The Oregon Arts Commission has announced its 2011 fellowships, and I’m pleased to say I am one of the 13 artists funded. I’ll be using the fellowship to complete my book The Autobiography of Plastic.
The amazing Kaia Sand teamed up with her husband Jules and acclaimed whistler and magician Mitch Hider last night to perform a piece about foreclosures called “The Magician Who Puffed Up Money that Lost its Puff.” Kaia sat on a stool and read from a large storybook she made, telling the tale of financiers who created tradeable assets out of risky mortgages in order to make lots of cash, “poof” like magic. Mitch punctuated the storytelling with classic kid friendly magic tricks like pulling coins from behind people’s ears and walking an invisible dog.
It was a sweet and funny performance, but also, of course, deadly serious. As Kaia explained, she herself had felt alienated by all the complicated financial talk about foreclosures and had at first dismissed it as not pertaining to her. Then she realized she needed to look closer. One result of her investigation was this latest in a series of “econ salons” she has hosted, attempts to bring to life in a concrete way the vast, seemingly faceless economic forces that shape our lives. In addition to the storytelling and magic, Kaia invited two speakers: homeless activist Ibrahim Mubarak with the group Right 2 Survive and Angela Martin of Economic Fairness Oregon, which helps people who have been targeted by predatory lenders.
This event made crystal clear two things that I hadn’t fully understood before:
1. The financial sector created mortgage-backed securities in order to make lots of cash, but, as Kaia pointed out, they could have been anything it would be possible to speculate on: tulips, tons of coal, maybe water. The fact that they represent shelter for people didn’t really matter to those making money (and that means we need to be vigilant about what else is being “securitized”) and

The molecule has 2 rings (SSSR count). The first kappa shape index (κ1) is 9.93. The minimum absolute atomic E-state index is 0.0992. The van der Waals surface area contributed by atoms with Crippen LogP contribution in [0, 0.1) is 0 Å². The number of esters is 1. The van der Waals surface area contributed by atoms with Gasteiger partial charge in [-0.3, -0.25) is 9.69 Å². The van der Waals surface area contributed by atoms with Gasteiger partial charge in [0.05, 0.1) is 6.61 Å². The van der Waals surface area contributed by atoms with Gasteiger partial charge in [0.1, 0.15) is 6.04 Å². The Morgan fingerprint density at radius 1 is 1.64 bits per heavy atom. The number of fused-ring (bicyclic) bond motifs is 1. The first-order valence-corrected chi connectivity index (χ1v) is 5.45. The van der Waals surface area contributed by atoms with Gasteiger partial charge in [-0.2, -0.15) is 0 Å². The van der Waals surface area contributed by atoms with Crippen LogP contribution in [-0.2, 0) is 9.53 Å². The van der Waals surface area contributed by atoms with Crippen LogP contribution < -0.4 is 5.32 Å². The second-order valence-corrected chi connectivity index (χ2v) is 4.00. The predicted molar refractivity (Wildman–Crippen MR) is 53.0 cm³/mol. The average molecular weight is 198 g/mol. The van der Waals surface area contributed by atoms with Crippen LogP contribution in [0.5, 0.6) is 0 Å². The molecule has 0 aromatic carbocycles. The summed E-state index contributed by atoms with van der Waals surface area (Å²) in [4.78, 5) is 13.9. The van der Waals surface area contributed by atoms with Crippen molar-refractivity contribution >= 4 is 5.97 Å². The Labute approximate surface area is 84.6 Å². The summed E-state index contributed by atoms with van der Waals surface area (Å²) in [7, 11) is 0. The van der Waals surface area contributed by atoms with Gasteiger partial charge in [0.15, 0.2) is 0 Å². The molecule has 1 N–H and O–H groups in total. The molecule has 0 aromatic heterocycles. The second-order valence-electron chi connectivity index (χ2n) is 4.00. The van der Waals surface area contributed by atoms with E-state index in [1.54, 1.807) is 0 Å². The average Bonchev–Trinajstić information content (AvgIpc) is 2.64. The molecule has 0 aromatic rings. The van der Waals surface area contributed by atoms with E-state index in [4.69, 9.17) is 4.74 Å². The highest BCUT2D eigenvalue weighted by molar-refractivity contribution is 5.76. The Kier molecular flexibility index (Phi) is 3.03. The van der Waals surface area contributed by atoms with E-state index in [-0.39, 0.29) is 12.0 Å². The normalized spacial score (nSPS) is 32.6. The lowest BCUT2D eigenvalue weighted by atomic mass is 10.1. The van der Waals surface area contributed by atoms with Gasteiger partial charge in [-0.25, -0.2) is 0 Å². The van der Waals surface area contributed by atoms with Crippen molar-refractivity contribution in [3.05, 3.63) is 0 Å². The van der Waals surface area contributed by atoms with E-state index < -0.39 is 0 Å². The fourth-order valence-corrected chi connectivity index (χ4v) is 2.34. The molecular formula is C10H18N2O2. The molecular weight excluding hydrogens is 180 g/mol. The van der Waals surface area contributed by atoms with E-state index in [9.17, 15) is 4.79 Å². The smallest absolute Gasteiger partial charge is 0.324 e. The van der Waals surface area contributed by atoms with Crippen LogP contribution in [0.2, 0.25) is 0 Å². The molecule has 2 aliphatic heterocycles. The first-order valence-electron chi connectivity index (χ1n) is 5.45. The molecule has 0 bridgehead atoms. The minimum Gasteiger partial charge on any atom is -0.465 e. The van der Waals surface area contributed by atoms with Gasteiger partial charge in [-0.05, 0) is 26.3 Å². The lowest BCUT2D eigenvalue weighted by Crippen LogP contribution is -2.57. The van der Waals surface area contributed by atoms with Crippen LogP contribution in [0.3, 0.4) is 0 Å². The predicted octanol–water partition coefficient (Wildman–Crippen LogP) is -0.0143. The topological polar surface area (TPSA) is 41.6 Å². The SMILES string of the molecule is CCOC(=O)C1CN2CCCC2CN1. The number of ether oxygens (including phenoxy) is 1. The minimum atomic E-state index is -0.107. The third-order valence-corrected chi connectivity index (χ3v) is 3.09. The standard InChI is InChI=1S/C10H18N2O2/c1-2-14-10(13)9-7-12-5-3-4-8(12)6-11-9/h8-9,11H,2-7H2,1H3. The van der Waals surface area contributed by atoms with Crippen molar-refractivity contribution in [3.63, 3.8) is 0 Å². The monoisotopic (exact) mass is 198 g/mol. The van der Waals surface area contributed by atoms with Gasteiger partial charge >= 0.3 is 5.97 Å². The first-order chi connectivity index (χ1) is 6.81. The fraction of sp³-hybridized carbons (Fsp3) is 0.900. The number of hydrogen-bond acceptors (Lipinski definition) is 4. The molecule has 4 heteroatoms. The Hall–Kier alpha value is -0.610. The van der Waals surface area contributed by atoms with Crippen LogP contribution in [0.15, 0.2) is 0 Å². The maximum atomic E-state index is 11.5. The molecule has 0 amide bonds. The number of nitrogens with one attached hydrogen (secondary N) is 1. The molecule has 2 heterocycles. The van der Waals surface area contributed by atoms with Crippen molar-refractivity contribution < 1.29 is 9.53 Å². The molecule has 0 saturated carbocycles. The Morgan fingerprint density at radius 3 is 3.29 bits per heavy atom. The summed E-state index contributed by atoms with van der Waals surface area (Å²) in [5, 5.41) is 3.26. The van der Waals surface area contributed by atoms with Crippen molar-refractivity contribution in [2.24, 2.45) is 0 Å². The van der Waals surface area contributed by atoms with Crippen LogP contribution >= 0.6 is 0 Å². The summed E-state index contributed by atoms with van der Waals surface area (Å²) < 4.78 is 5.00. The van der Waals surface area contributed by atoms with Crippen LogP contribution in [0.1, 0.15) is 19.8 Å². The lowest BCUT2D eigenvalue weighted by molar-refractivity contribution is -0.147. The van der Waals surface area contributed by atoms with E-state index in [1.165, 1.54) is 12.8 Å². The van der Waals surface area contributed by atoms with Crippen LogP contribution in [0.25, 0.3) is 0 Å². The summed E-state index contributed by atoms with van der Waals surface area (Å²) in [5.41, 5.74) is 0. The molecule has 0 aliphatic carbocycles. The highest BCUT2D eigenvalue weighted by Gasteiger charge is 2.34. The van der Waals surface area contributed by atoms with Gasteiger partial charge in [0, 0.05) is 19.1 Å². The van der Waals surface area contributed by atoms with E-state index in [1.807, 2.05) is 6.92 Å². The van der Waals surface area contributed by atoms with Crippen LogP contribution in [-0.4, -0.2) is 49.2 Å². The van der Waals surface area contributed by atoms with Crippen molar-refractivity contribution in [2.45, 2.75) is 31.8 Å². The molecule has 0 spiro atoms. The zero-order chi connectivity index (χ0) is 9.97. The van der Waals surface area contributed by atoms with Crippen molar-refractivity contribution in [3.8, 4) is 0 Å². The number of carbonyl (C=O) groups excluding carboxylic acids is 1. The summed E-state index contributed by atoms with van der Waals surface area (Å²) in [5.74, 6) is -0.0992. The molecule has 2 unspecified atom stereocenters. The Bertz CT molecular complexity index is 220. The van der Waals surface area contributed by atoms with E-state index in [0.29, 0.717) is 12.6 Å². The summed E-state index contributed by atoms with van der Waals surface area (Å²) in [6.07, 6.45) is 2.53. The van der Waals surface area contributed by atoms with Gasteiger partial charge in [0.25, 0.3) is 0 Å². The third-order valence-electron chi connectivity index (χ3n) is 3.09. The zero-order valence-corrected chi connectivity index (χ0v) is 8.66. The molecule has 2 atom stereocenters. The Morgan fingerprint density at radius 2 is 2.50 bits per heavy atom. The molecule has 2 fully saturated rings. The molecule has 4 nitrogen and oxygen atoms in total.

2. (here’s where it gets really ugly) minority communities were singled out for subprime loans, which were needed to create more mortgage backed securities so that more people could get rich.
The result is that minority communities have suffered disproportionately. Some minority neighborhoods have been devastated by foreclosures, and Angela Martin claims that this spate of foreclosures could represent the greatest loss of wealth ever experienced by the African-American community in the U.S. (That’s pretty staggering if you tally up years of unpaid slave labor as a loss of wealth, but I don’t know if that figure takes slavery into account.)
Here’s an academic paper [pdf] that backs up the racial dimensions of the crisis. will.i.am and Oprah didn’t talk about the racial aspect on her show back in May, when will.i.am announced his new foundation and rescued a couple of families from foreclosure (and Oprah chided them about being more responsible with their finances in the future). I haven’t heard much about it in the popular press. The dominant narrative seems to continue to be that some people made really stupid financial decisions. They may have been targeted, and even misled, but ultimately their lust for the American dream was inappropriate, they didn’t deserve it, they reached too far.
That story may make some people feel better (it would never have happened to me), but it’s terribly enervating and isolating. Much more hopeful, and powerful, are the visions Kaia, Ibrahim and Angela laid out last night. They talked about the need to expose the institutionalized racism that underlies this crisis (and many aspects of homelessness in general) and about how much it helps to organize around unfair debt–instead of feeling ashamed and alone, people see that there is power in their numbers.
That’s a lot to learn from a storybook and a magic show. I hope Kaia will take this on the road. It has magic. Good magic.